The Boquet River Delta is an area of course, shifting sands forming a long narrow beach--one of the relatively rare swimmer's beaches on Lake Champlain. The delta area covers a wide fan of sand, clay, drift wood, and other alluvial material deposited by the Boquet River several thousand feet out into the lake, extending to a depth of several hundred feet. A recent study of the delta materials found fragments of wood (possibly from the past saw milling and paper pulp industries) and garnet particles (possibly from years of Wollastonite milling and use of the mine tailings as road covering).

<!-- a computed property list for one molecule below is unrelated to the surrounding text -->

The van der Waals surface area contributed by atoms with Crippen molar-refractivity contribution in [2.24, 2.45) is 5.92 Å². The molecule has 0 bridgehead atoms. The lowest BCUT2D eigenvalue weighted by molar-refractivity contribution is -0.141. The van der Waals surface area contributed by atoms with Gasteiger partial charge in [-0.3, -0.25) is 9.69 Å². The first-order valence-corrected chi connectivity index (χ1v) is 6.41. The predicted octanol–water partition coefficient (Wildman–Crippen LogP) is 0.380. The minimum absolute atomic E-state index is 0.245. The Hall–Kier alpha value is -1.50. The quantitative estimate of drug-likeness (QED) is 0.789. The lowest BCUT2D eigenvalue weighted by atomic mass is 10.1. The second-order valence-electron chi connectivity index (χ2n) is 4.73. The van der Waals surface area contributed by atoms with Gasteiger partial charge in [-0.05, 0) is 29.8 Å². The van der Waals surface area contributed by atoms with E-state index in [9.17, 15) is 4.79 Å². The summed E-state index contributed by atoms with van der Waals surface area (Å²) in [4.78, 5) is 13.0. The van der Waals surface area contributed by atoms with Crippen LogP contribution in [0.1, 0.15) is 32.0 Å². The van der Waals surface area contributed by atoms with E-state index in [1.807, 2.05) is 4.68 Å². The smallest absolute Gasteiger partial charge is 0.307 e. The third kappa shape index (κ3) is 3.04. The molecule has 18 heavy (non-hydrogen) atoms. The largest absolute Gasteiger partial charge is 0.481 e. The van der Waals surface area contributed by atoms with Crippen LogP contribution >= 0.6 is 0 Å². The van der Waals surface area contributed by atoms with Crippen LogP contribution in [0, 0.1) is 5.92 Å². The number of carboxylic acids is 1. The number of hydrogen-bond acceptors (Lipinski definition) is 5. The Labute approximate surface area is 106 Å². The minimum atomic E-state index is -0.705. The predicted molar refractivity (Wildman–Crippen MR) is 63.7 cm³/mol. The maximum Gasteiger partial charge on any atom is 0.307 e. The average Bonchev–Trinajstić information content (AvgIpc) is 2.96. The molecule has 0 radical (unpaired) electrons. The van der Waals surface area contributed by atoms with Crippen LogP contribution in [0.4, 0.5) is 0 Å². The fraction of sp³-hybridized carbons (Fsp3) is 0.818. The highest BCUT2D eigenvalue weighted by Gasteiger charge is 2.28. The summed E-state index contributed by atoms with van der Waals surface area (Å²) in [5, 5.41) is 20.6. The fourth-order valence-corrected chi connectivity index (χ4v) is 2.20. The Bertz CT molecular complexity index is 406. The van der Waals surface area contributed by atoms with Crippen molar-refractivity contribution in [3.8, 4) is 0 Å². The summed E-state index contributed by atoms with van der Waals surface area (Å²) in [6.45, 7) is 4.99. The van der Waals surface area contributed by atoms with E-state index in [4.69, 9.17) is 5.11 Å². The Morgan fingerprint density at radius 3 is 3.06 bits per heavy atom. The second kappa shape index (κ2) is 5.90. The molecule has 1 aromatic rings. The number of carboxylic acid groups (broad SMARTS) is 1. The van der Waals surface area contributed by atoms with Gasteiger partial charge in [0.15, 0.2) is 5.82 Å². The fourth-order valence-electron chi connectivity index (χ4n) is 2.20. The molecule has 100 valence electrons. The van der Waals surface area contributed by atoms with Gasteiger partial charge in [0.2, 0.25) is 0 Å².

Over the years, as water levels on the lake rise and fall, the shoreline along the river continues to develop strips of high, narrow banks called levees, behind which wetlands and beaver ponds form. Inevitably trees and other vegetation take root on these levees. Their network of roots form a mat that resists the erosive forces of the river and the levees continue to grow higher.